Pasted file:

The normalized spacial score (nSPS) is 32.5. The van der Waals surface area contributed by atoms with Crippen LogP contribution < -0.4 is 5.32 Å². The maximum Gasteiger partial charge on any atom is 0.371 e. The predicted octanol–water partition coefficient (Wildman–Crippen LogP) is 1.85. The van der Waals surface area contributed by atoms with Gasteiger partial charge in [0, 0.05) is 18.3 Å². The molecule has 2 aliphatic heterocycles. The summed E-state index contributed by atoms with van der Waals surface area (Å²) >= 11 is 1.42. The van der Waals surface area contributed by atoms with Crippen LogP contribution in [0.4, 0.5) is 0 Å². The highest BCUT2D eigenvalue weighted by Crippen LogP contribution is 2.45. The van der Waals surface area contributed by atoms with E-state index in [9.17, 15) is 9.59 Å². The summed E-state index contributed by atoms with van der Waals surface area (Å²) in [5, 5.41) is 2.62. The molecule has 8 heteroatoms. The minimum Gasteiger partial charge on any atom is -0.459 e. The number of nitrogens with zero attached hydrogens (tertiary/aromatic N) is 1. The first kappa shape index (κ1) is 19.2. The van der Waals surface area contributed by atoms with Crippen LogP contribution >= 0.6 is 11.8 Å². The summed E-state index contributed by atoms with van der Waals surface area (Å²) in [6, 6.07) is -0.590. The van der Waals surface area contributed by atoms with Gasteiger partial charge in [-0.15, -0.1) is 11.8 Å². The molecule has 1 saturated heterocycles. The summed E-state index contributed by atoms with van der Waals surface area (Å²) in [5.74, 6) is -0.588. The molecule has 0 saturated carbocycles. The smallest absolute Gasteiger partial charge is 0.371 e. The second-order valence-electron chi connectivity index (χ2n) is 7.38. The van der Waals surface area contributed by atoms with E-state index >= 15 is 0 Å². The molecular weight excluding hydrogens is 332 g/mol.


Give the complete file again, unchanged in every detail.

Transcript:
The normalized spacial score (nSPS) is 32.5. The van der Waals surface area contributed by atoms with Crippen LogP contribution < -0.4 is 5.32 Å². The maximum Gasteiger partial charge on any atom is 0.371 e. The predicted octanol–water partition coefficient (Wildman–Crippen LogP) is 1.85. The van der Waals surface area contributed by atoms with Gasteiger partial charge in [0, 0.05) is 18.3 Å². The molecule has 2 aliphatic heterocycles. The summed E-state index contributed by atoms with van der Waals surface area (Å²) >= 11 is 1.42. The van der Waals surface area contributed by atoms with Crippen LogP contribution in [0.4, 0.5) is 0 Å². The highest BCUT2D eigenvalue weighted by Crippen LogP contribution is 2.45. The van der Waals surface area contributed by atoms with E-state index in [9.17, 15) is 9.59 Å². The summed E-state index contributed by atoms with van der Waals surface area (Å²) in [5, 5.41) is 2.62. The molecule has 8 heteroatoms. The minimum Gasteiger partial charge on any atom is -0.459 e. The number of nitrogens with zero attached hydrogens (tertiary/aromatic N) is 1. The first kappa shape index (κ1) is 19.2. The van der Waals surface area contributed by atoms with Crippen LogP contribution >= 0.6 is 11.8 Å². The summed E-state index contributed by atoms with van der Waals surface area (Å²) in [6, 6.07) is -0.590. The van der Waals surface area contributed by atoms with Gasteiger partial charge in [-0.15, -0.1) is 11.8 Å². The molecule has 1 saturated heterocycles. The summed E-state index contributed by atoms with van der Waals surface area (Å²) in [5.74, 6) is -0.588. The molecule has 0 saturated carbocycles. The smallest absolute Gasteiger partial charge is 0.371 e. The second-order valence-electron chi connectivity index (χ2n) is 7.38. The van der Waals surface area contributed by atoms with E-state index >= 15 is 0 Å². The molecular weight excluding hydrogens is 332 g/mol.